SPACEX: HARD WORK PAYS OFF (2 stories in 1 post)


Image Credit & Copyright: SpaceX.  CLICK image for larger view and look below for information and related links.



SpaceX has been extremely busy lately but with hard work comes good fortune as on Wednesday July 9, 2014 the Federal Aviation Administration (FAA) completed a two year environmental review and has issued an Environmental Impact Statement and subsequent Record of Decision (ROD) which now clears SpaceX to submit a formal application to the FAA.  The almost 74 million dollar Spaceport is likely to be built on at least 56.5 acres on Boca Chica Beach, just south of Brownsville and approximately 4 miles north of the U.S.-Mexico border, Cameron County, Texas.

The proposed launch complex will permit SpaceX to launch the Falcon9 and Falcon Heavy as well as smaller suborbital reusable vehicles (I would guess the Grasshopper, F9R & Dragon V2?) a combined 12 times annually through 2025.

The list of launch and testing sites is growing fast:

Omelek Island, Kwajalein Atoll, Marshall Islands: where all 5 Falcon 1 launches took place.

Cape Canaveral Air Force Station (CCAFS) SLC-40, Florida: where commercial Falcon 9 launches take place.

Vandenberg Air Force Base (VAFB) SLC-4E, California: where commercial Falcon 9 launches take place.  Eventually the Falcon Heavy will also launch from here.

McGregor Test Site, McGregor, Texas: SpaceX’s test site for much of its hardware such as Grasshopper & Falcon 9 Reusable (F9R).

Kennedy Space Center (KSC) Launch Complex-39A (LC-39-A), Florida: The famed LC-39A where all but one (Apollo 10) of the Apollo Moonshots took place (to include Apollo 8), as well as Slylab and the first and last space shuttle missions has been leased for 20 years to SpaceX by NASA and the U.S. Government Acountabillity Office (GAO).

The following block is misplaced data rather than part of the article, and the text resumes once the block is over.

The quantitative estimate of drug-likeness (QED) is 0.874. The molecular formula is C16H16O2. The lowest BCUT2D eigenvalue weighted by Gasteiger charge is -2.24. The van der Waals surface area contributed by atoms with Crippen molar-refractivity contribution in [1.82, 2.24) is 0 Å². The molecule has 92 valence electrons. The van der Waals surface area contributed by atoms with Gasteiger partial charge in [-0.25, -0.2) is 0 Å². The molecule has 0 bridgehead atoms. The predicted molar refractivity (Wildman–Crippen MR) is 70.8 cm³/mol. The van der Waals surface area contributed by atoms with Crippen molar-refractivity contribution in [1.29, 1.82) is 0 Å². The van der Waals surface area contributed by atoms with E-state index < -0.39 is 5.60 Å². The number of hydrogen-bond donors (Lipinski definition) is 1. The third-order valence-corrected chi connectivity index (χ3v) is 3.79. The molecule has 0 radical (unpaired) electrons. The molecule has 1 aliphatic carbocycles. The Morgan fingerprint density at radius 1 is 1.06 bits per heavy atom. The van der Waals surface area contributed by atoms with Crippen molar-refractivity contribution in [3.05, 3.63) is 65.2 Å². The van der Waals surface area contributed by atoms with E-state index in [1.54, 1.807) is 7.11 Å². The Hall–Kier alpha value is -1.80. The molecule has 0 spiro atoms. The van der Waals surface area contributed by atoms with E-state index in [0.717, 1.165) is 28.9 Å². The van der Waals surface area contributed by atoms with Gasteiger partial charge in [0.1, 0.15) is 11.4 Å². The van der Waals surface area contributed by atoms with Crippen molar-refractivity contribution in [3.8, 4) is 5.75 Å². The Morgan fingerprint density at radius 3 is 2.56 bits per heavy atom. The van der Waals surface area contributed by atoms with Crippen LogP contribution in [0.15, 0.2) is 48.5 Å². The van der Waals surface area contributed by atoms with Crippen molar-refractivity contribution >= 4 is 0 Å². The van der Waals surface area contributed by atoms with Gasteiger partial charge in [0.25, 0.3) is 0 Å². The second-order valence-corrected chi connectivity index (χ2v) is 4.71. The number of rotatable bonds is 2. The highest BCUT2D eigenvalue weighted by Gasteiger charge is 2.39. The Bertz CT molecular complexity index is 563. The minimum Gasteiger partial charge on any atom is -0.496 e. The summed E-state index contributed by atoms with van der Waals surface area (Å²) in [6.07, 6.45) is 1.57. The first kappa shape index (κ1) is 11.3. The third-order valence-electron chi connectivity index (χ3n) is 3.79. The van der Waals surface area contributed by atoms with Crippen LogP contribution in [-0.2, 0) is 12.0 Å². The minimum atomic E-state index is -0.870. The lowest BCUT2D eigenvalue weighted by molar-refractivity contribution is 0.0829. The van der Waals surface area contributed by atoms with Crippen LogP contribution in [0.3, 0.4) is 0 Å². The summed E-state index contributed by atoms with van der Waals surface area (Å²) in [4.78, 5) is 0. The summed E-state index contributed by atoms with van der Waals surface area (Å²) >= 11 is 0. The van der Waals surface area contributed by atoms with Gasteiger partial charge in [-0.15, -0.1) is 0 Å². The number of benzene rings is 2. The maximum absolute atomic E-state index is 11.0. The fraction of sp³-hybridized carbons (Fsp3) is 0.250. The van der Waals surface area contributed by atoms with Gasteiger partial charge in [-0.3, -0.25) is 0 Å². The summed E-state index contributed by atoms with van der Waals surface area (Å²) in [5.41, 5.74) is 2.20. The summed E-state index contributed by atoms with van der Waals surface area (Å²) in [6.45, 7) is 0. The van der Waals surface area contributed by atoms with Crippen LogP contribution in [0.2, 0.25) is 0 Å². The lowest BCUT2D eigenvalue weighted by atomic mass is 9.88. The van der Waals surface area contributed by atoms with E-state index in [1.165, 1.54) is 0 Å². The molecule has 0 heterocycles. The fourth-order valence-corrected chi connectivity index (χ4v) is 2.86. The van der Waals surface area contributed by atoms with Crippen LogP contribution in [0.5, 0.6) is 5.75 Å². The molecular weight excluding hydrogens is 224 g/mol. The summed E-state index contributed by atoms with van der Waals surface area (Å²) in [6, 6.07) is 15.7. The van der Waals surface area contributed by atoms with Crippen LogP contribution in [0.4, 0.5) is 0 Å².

Brownsville/Boca Chica Launch Site, Texas: Proposed launch complex.

Shiloh Launch Complex: Proposed commercial non-government launch complex just north of Kennedy Space Center.


FAA Release on SpaceX South Texas Launch Site:

FAA Record of Decision:

Brownsville Herald article on this news:



This Friday July 11, 2014 the United States Air Force announced that SpaceX’s Falcon 9 v1.1 rocket has successfully completed the three flights necessary to progress in the Evolved Expendable Launch Vehicle (EELV) program.  The three flights alone don’t certify SpaceX to win Government EELV contracts as the Falcon 9 v1.1 rocket must be further certified by the U.S. Air Force but SpaceX says that those requirements will be met by the end of 2014.

The entire Air Force package of requirements is known as the Cooperative Research And Development Agreement (CRADA) and it was signed in 2013.  It states that the Falcon 9 v1.1 must successfully satisfy requirements in the areas of reliability, safety, manufacturing, engineering and vehicle design, launch facilities etc.  So as the three flights help pave the way for government contracts, there is still much work to be done before competition for those contracts is officially underway.

SpaceX release on this milestone:

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